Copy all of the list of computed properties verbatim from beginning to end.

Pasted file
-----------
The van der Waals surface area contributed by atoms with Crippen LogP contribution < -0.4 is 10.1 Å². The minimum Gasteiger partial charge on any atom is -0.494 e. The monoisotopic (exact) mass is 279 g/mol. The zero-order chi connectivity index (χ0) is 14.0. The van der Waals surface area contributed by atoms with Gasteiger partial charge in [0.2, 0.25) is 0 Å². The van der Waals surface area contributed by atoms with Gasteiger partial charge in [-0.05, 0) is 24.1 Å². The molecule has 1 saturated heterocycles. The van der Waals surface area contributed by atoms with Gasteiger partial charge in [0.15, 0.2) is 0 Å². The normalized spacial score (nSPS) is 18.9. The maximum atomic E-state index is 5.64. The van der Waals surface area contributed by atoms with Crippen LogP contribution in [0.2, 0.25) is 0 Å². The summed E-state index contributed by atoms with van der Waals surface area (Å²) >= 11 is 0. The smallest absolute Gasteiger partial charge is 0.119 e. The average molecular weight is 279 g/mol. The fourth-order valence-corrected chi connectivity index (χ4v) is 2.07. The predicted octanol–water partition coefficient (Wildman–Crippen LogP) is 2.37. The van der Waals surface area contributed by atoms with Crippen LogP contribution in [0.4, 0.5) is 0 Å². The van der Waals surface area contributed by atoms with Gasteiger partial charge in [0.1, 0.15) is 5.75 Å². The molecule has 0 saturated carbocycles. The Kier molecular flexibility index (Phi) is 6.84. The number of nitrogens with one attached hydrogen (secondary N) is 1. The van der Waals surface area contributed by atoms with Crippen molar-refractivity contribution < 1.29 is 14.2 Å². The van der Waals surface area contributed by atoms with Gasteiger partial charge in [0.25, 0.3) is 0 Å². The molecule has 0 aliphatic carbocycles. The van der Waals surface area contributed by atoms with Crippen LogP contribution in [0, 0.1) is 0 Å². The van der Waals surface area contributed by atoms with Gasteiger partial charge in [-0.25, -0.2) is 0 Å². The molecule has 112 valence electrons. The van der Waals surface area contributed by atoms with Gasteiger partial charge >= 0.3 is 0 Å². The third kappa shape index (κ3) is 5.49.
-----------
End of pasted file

The van der Waals surface area contributed by atoms with Crippen LogP contribution < -0.4 is 10.1 Å². The minimum Gasteiger partial charge on any atom is -0.494 e. The monoisotopic (exact) mass is 279 g/mol. The zero-order chi connectivity index (χ0) is 14.0. The van der Waals surface area contributed by atoms with Gasteiger partial charge in [0.2, 0.25) is 0 Å². The van der Waals surface area contributed by atoms with Gasteiger partial charge in [-0.05, 0) is 24.1 Å². The molecule has 1 saturated heterocycles. The van der Waals surface area contributed by atoms with Gasteiger partial charge in [0.15, 0.2) is 0 Å². The normalized spacial score (nSPS) is 18.9. The maximum atomic E-state index is 5.64. The van der Waals surface area contributed by atoms with Crippen LogP contribution in [0.2, 0.25) is 0 Å². The summed E-state index contributed by atoms with van der Waals surface area (Å²) >= 11 is 0. The smallest absolute Gasteiger partial charge is 0.119 e. The average molecular weight is 279 g/mol. The fourth-order valence-corrected chi connectivity index (χ4v) is 2.07. The predicted octanol–water partition coefficient (Wildman–Crippen LogP) is 2.37. The van der Waals surface area contributed by atoms with Crippen LogP contribution in [0.4, 0.5) is 0 Å². The van der Waals surface area contributed by atoms with Gasteiger partial charge in [0.1, 0.15) is 5.75 Å². The molecule has 0 saturated carbocycles. The Kier molecular flexibility index (Phi) is 6.84. The number of nitrogens with one attached hydrogen (secondary N) is 1. The van der Waals surface area contributed by atoms with Crippen molar-refractivity contribution < 1.29 is 14.2 Å². The van der Waals surface area contributed by atoms with Gasteiger partial charge in [0.25, 0.3) is 0 Å². The molecule has 0 aliphatic carbocycles. The van der Waals surface area contributed by atoms with Crippen LogP contribution in [0, 0.1) is 0 Å². The van der Waals surface area contributed by atoms with Gasteiger partial charge in [-0.25, -0.2) is 0 Å². The molecule has 112 valence electrons. The van der Waals surface area contributed by atoms with Gasteiger partial charge >= 0.3 is 0 Å². The third kappa shape index (κ3) is 5.49.